Don't Run You Own Servers
Let me disagree with Marco Arment
Marco was getting into it with Oliver Haslam over server hosting, and see this post by Brent Simmons. Marco extolled the virtues of running your own VPS or Virtual Private Server. He suggested that you learn Linux administration and port forwarding; that you learn how to setup mysql log shipping and read-only replicas.
Thanks, but no thanks. I've been an IT administrator and it sucked. I won't go back.
Platform as a service is the way of the future. I don't want to pick a Linux distribution. I don't want to be responsible for installing patches. I don't want to deal with setting up a load balancer. I want to write my server code, then click a few buttons to have that code setup across redundant machines with automatic load balancing, automatic backups, automatic monitoring, automatic security patching, automatic scaling (up to the cost limits I've set). I want the system to handle offloading jobs and to drop them if the load gets too high. I want the system to distribute my app across geographic regions and automatically route people to the closest one. I want my database to automatically commit to three separate nodes simultaneously to guarantee it will be up even if two machines fail. I want that database to get backed up daily and automatically, without even a single button to press. I want the option of having a test environment that is guaranteed to mirror my production environment. I want to click a single button and swap test with production, but keeping connection strings so the new code automatically hits the production database when deployed. I also want a single button to revert back to the old code if something went wrong. I want to be able to push updates with git or from my IDE. I want a web-based IDE with syntax intellisense that I can use if I happen to be on the road and need to fix a bug. I don't want to deal with a separate CDN, I want that built-in if I need it.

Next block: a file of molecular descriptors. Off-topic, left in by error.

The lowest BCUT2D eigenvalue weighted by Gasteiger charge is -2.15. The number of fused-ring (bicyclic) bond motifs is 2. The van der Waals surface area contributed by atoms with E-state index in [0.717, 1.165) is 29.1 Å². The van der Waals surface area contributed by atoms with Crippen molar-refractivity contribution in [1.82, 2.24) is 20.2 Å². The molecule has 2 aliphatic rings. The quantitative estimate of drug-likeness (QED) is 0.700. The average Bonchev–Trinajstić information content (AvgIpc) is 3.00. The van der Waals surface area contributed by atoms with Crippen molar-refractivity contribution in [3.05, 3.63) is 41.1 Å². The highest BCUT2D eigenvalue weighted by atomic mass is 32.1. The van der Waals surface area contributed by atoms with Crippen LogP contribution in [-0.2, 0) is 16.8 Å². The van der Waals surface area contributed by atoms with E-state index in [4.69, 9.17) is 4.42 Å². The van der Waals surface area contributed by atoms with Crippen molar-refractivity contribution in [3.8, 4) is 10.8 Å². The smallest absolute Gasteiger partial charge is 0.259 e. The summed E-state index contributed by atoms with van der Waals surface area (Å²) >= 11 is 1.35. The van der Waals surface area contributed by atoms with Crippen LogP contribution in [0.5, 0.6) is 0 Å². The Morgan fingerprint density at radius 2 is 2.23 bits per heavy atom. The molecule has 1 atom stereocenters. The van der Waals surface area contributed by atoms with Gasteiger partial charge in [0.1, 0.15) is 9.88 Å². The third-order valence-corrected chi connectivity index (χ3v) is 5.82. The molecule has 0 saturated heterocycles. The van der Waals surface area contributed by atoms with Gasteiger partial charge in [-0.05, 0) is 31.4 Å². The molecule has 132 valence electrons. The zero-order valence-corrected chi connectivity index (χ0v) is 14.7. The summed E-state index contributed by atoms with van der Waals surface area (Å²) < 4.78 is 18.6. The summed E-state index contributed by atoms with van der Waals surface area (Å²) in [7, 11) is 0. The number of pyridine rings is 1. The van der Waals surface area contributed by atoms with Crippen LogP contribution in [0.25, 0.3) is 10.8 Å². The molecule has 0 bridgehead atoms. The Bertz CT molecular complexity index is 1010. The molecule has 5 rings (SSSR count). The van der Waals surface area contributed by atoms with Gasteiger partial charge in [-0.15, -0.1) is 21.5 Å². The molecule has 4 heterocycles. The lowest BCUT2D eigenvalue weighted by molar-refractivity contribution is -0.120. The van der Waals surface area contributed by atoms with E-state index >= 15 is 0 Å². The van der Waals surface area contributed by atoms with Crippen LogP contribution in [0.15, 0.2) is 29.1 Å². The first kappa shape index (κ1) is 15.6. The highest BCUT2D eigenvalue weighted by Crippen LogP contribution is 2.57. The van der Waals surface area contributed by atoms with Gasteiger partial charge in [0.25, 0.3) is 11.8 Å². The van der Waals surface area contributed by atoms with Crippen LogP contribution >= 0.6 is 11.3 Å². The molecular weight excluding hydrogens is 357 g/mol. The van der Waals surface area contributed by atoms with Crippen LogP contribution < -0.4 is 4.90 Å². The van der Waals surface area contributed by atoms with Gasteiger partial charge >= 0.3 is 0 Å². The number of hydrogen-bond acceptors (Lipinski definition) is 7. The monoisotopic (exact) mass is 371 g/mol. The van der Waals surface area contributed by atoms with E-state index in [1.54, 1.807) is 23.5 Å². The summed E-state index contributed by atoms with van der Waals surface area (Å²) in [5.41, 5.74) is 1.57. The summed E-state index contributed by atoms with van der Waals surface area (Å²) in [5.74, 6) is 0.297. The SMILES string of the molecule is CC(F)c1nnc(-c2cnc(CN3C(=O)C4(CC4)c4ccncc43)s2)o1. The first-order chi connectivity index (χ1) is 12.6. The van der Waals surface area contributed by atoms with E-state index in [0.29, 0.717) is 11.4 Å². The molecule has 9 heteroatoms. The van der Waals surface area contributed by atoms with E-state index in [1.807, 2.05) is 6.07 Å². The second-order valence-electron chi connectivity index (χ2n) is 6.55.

In short, I want my experience to be worry free. Being an IT administrator sucks, let someone else do it.
For me, that someone else is Microsoft Azure. It's integrated and automatically managed like Google App Engine, but with the flexibility of being able to run any language or framework you want (node.js, C#/ASP.Net, Ruby, SQL Server, MongoDB, Hadoop, Java, and more). Which is like Amazon or a cheap VPS, but without the headache of managing my own servers and configuration.
(For the curious, this blog is hosted on Silvrback because every time I've tried to start a blog in the past, I got derailed by the process of dealing with WordPress, themes, etc. I wanted something with extremely low friction and few options, just a blank space to type text. That way I can start posts whenever and whereever an idea strikes me, then come back and finish it later. I have no idea how it is hosted and don't care; unlike all those internet famous people I don't depend on this blog for income or promoting my business and almost no one reads it anyway. I almost wrote my own but that seemed too cliché)
This blog represents my own personal opinion and is not endorsed by my employer.